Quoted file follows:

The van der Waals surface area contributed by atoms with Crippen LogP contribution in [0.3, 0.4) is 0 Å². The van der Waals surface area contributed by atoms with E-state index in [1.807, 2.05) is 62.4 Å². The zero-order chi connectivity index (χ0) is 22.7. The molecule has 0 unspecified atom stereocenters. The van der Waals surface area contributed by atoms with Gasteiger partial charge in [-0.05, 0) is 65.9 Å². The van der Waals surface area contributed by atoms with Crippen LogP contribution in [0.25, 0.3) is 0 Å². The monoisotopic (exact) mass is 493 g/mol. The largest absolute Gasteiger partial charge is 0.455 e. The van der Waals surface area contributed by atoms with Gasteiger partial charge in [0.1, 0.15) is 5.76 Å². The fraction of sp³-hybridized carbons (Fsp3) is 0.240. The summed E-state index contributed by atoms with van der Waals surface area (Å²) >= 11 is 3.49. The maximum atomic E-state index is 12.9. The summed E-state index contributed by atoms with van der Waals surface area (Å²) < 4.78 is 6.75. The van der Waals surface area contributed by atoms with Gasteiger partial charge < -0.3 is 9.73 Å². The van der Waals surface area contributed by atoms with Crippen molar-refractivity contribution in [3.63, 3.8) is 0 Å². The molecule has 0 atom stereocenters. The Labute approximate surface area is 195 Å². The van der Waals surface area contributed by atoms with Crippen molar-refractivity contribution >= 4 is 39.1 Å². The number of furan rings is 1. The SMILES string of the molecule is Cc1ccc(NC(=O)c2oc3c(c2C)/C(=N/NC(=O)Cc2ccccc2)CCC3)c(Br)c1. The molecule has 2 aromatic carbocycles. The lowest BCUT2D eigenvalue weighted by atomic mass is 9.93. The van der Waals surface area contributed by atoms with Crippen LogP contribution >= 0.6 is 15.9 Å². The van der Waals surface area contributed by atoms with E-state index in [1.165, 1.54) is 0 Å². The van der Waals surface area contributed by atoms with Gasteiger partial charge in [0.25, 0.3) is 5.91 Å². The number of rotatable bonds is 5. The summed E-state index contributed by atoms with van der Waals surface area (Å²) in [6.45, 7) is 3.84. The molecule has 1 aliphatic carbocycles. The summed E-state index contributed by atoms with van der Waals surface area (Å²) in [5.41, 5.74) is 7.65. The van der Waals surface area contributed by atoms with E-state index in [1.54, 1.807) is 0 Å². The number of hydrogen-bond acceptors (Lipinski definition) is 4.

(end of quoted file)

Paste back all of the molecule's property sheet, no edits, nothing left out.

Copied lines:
The van der Waals surface area contributed by atoms with Crippen LogP contribution in [0.3, 0.4) is 0 Å². The van der Waals surface area contributed by atoms with E-state index in [1.807, 2.05) is 62.4 Å². The zero-order chi connectivity index (χ0) is 22.7. The molecule has 0 unspecified atom stereocenters. The van der Waals surface area contributed by atoms with Gasteiger partial charge in [-0.05, 0) is 65.9 Å². The van der Waals surface area contributed by atoms with Crippen LogP contribution in [0.25, 0.3) is 0 Å². The monoisotopic (exact) mass is 493 g/mol. The largest absolute Gasteiger partial charge is 0.455 e. The van der Waals surface area contributed by atoms with Gasteiger partial charge in [0.1, 0.15) is 5.76 Å². The fraction of sp³-hybridized carbons (Fsp3) is 0.240. The summed E-state index contributed by atoms with van der Waals surface area (Å²) >= 11 is 3.49. The maximum atomic E-state index is 12.9. The summed E-state index contributed by atoms with van der Waals surface area (Å²) < 4.78 is 6.75. The van der Waals surface area contributed by atoms with Gasteiger partial charge < -0.3 is 9.73 Å². The van der Waals surface area contributed by atoms with Crippen molar-refractivity contribution in [3.63, 3.8) is 0 Å². The molecule has 0 atom stereocenters. The Labute approximate surface area is 195 Å². The van der Waals surface area contributed by atoms with Crippen molar-refractivity contribution >= 4 is 39.1 Å². The number of furan rings is 1. The SMILES string of the molecule is Cc1ccc(NC(=O)c2oc3c(c2C)/C(=N/NC(=O)Cc2ccccc2)CCC3)c(Br)c1. The molecule has 2 aromatic carbocycles. The lowest BCUT2D eigenvalue weighted by atomic mass is 9.93. The van der Waals surface area contributed by atoms with Crippen LogP contribution >= 0.6 is 15.9 Å². The van der Waals surface area contributed by atoms with E-state index in [1.165, 1.54) is 0 Å². The van der Waals surface area contributed by atoms with Gasteiger partial charge in [0.25, 0.3) is 5.91 Å². The number of rotatable bonds is 5. The summed E-state index contributed by atoms with van der Waals surface area (Å²) in [6.45, 7) is 3.84. The molecule has 1 aliphatic carbocycles. The summed E-state index contributed by atoms with van der Waals surface area (Å²) in [5.41, 5.74) is 7.65. The van der Waals surface area contributed by atoms with E-state index in [1.54, 1.807) is 0 Å². The number of hydrogen-bond acceptors (Lipinski definition) is 4.